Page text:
Layering in adjacent services is the key to unlocking economics in what is at core a free product. Over the past few years, Cash App has added lots of new products: rewards (Boost), stock trading, Bitcoin, direct deposits, business accounts, and Cash Card. The contribution these products make is broadening. While only one of them made more than $100 million in gross profit in 2019, four of them surpassed that in 2020.
But the model isn’t simply about cross-selling; it’s about engagement, too. Cash App benefits from the compounding effect of growing its customer base while also increasing engagement and monetization per customer. Around a quarter of Cash App monthly active customers engage on a daily basis. That’s not as high as Twitter, but for financial services, it’s pretty good.
In the fourth quarter, the average gross profit per customer reached $41. Customers who use multiple products generate 3-4 times higher gross profit than the average. Cash Card is the most popular – one in four Cash App customers use it – but Bitcoin is catching up, at one in ten. The compounding comes from the higher rates of engagement customers with multiple products produce. Those who use the Boost rewards feature, for example, spend two times more on their Cash Card than other customers.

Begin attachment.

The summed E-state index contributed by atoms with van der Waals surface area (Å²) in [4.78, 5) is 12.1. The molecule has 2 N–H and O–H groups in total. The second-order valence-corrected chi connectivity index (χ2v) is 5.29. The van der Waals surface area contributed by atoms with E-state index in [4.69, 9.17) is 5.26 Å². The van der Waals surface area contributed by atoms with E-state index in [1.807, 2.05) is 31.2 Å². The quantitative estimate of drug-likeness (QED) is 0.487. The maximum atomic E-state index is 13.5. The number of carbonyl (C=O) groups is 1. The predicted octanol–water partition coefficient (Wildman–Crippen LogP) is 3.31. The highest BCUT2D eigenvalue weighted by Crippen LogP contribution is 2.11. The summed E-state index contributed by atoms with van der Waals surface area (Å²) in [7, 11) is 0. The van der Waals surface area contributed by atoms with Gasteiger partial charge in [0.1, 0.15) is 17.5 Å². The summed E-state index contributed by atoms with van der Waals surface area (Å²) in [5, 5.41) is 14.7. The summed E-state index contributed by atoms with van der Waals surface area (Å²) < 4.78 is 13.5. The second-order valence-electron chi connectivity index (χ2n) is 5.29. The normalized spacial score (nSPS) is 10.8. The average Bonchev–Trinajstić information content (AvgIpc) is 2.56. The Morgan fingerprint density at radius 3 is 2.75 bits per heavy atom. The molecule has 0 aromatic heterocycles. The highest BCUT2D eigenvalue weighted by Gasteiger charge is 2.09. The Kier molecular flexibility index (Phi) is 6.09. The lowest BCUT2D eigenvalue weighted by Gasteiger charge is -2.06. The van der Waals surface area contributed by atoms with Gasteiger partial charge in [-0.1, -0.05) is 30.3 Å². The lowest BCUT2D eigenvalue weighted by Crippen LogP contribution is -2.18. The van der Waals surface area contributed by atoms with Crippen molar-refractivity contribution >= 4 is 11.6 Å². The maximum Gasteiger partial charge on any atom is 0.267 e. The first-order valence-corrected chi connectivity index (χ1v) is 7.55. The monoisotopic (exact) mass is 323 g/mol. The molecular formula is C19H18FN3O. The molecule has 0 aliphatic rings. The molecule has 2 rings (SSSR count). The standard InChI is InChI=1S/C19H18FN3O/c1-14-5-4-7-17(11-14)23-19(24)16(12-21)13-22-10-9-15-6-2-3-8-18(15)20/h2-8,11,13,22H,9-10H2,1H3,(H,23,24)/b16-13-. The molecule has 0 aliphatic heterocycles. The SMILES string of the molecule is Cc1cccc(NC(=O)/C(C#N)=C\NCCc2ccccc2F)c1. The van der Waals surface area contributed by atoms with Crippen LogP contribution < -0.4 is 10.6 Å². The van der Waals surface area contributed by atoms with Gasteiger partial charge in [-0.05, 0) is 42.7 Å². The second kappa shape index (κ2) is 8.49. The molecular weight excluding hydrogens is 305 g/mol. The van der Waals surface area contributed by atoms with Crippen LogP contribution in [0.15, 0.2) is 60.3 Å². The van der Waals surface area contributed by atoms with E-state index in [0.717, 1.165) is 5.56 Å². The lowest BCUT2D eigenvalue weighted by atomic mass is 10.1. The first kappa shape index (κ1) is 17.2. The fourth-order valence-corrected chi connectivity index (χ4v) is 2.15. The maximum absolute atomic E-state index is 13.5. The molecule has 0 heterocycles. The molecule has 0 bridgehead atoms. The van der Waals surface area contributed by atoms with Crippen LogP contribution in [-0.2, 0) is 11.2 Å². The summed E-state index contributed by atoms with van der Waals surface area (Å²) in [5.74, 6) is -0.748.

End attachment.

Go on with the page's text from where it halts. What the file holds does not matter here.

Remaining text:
Acquire, engage, sell. It’s a simple but highly effective model.
This year, Square is going to turbocharge that model:
They plan to do $800 to $900 million of incremental investment.
They continue to look for new ways to connect product lines within Cash App.
And they are getting closer to being able to mesh the consumer facing Cash App side of the business with the merchant facing seller side.
Cash App began 2020 contributing just over a quarter of the group’s combined gross profit, but it left 2020 contributing nearly a half. As it hits scale there will be opportunities to close up pieces of the network, picking up where Square Wallet failed. Jack said on his recent earnings call, “We’ve done a lot of internal connections between the two ecosystems, and now we’re focused on more of the customer-facing connections.” No doubt we’ll hear about it on Twitter when it happens.
Square users came for the utility as Square added in a network. Twitter users came for the network as Twitter searched for its utility.
Square’s dual-tracked growth strategy has gone something like this: focus on the core customer -- the small merchant -- and add features to the core product in order to retain and grow with them, experiment with new ways of building a networked product in parallel in lightweight ways that don’t mess with the main product, and ultimately combine the two to create a closed network.